It is not only difficult to understand, it is bewildering, to the 21st century reader that historical narratives, propositions, or the plain statements of ordinary language were, in a bygone day, pressed into service as allegories. To be sure, there are literary pieces intended as allegories that exist both then and now. There are also literary pieces that contain allusions which, taken together, may indicate the author’s intention to refer to reality outside the narrative. 2 Such literature may be treated as de facto allegory. To the modern reader, however, the literary piece must be an allegory, or very like one, to be regarded as an allegory.
With regard to hermeneutics, the medieval period had provided the fourfold method of interpretation: literal, allegorical, moral, and anagogical. Of these four, the allegorical method of interpretation reigned supreme. It has been pointed out that this allowed an interpreter or commentator to seek hidden or deeper meanings. This often led to speculation and meaningless application.3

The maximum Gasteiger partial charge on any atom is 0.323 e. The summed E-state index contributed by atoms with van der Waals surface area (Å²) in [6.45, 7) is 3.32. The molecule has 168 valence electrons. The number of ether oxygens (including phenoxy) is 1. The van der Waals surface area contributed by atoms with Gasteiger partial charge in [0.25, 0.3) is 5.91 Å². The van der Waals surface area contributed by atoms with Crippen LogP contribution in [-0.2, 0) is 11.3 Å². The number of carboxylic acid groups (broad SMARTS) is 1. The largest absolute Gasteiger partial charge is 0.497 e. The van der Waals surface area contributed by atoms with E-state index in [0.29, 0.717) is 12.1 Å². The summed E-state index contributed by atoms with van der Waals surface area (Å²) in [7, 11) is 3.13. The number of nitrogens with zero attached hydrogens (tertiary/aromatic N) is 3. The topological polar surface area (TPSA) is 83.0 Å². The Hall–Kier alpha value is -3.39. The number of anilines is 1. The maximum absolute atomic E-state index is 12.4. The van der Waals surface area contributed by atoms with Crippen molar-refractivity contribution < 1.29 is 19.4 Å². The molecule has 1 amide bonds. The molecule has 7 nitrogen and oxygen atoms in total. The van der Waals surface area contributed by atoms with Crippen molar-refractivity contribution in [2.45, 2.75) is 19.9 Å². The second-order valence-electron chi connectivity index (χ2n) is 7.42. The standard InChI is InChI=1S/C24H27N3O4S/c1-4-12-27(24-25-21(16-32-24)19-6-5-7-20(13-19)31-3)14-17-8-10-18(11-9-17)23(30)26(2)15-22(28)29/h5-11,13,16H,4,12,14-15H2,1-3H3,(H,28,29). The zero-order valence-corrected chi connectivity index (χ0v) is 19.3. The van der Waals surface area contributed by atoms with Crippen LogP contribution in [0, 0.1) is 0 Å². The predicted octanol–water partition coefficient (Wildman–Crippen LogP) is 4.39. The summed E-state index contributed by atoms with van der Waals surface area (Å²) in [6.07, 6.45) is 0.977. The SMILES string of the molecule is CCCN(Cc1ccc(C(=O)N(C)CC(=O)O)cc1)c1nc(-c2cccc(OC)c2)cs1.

The allegorical method, however, was not without critics. One such critic was Nicholas of Lyra (1270 – 1340). Nicholas promoted the literal sense in Scripture and “complained that the mystical was being allowed to choke the literal.” 4 It would be almost a hundred years before Nicholas’ influence would be recognized, but its effect would be profound. Scholars agree, as indicated by the couplet (which contains an interesting wordplay) that if Nicholas had not piped, Luther would not have danced:
Si Lyra non lyrasset
Lutherus non saltasset.
Martin Luther came to prominence at a time when the Church was busy preserving its traditional authority by invoking the concept of apostolic succession. The Pope was enthroned as the lineal spiritual descendant of the Apostle Peter and the one to whom the keys to the kingdom were passed. The Scriptures, unavailable to the laity, were interpreted by an allegorizing clergy. The Pope, by virtue of office, was the chief interpreter. Exegesis of Scripture was carried out under the watchful eye of the church. Certain approved philosophical fundamentals allowed only certain interpretations.